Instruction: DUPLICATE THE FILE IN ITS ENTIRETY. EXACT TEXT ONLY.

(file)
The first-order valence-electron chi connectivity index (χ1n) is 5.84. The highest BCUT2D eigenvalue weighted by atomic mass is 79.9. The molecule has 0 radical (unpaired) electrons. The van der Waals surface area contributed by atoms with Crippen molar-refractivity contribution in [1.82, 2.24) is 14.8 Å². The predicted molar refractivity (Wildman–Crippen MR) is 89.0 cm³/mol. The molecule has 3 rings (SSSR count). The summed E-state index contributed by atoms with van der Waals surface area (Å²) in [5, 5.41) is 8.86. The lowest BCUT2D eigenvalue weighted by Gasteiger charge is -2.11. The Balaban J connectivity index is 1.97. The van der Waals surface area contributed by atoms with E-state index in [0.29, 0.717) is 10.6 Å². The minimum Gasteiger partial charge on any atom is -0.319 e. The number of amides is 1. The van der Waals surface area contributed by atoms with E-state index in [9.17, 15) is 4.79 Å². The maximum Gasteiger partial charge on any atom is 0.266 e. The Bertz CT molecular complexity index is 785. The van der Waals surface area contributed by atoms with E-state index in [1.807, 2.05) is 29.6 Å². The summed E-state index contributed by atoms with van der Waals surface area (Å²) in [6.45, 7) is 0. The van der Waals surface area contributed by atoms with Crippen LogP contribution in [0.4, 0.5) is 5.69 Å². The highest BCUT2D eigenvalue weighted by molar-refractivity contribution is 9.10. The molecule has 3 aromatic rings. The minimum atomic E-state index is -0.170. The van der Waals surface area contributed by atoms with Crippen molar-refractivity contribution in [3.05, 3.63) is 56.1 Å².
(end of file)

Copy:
The first-order valence-electron chi connectivity index (χ1n) is 5.84. The highest BCUT2D eigenvalue weighted by atomic mass is 79.9. The molecule has 0 radical (unpaired) electrons. The van der Waals surface area contributed by atoms with Crippen molar-refractivity contribution in [1.82, 2.24) is 14.8 Å². The predicted molar refractivity (Wildman–Crippen MR) is 89.0 cm³/mol. The molecule has 3 rings (SSSR count). The summed E-state index contributed by atoms with van der Waals surface area (Å²) in [5, 5.41) is 8.86. The lowest BCUT2D eigenvalue weighted by Gasteiger charge is -2.11. The Balaban J connectivity index is 1.97. The van der Waals surface area contributed by atoms with E-state index in [0.29, 0.717) is 10.6 Å². The minimum Gasteiger partial charge on any atom is -0.319 e. The number of amides is 1. The van der Waals surface area contributed by atoms with E-state index in [9.17, 15) is 4.79 Å². The maximum Gasteiger partial charge on any atom is 0.266 e. The Bertz CT molecular complexity index is 785. The van der Waals surface area contributed by atoms with E-state index in [1.807, 2.05) is 29.6 Å². The summed E-state index contributed by atoms with van der Waals surface area (Å²) in [6.45, 7) is 0. The van der Waals surface area contributed by atoms with Crippen LogP contribution in [0.4, 0.5) is 5.69 Å². The highest BCUT2D eigenvalue weighted by molar-refractivity contribution is 9.10. The molecule has 3 aromatic rings. The minimum atomic E-state index is -0.170. The van der Waals surface area contributed by atoms with Crippen molar-refractivity contribution in [3.05, 3.63) is 56.1 Å².